Developing Children and Cultural Contexts: Places, Activities, People A Symposium in Honor of Jacqueline Goodnow
This symposium addresses how children's development is embedded in cultural contexts. Jacqueline Goodnow proposed substituting ‘cultural context' for ‘culture' to describe ways of thinking and acting that belong to and identify any group of people. This term avoids the confusing meanings given to ‘culture'. It avoids treating culture as monolithic offering only one way of thought and action in one direction of influence (from culture to child), or as always remote from children's experiences. It opens the way for exploring relations between developing persons and cultural contexts at different levels of social experience. It promotes analyses of distinctive, overlapping and colliding cultural contexts in terms of the configurations of places, activities and people involved. Building on Goodnow's legacy challenges developmentalists to rethink: (1) the nature of children's experiences of their cultural contexts; (2) the parts played by children in cultural life; and (3) the appropriate units of analysis for understanding the connections between developing children and their cultural contexts. Four papers address particular aspects of children's encounters with their cultural contexts and report analyses of children's developmental experiences in relation to places, people, and activities.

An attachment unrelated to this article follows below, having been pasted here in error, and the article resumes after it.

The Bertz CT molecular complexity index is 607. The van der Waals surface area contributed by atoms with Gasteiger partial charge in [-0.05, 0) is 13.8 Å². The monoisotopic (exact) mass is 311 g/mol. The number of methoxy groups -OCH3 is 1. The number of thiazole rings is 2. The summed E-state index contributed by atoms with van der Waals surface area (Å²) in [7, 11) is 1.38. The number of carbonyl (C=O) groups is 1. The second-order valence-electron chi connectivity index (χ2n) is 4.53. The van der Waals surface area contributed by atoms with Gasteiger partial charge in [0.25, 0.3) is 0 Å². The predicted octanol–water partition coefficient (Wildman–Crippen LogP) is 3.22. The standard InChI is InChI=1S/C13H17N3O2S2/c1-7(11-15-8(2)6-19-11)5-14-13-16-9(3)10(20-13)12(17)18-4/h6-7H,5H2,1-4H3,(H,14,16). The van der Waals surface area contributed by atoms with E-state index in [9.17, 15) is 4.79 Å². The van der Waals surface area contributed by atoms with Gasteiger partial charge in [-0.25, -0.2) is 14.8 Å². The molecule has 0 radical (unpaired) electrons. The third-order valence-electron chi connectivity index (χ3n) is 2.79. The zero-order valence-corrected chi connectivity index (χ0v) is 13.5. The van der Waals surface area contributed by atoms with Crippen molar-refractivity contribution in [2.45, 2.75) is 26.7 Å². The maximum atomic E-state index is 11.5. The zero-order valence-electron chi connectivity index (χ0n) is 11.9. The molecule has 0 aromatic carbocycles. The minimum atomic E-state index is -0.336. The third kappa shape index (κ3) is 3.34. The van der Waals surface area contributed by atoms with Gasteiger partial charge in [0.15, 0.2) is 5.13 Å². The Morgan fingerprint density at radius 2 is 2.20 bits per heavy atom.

Robert Serpell focuses on the importance of place in cultural contexts, illustrating with issues arising in Zambia. Catherine Cooper focuses on the bridges and pipelines that allow young people to progress in cultural institutions. Barbara Rogoff focuses on children's participation and how they learn to collaborate in different cultural contexts. Jeanette Lawrence focuses on how relations between developing persons and cultural contexts are worked as meaning-making.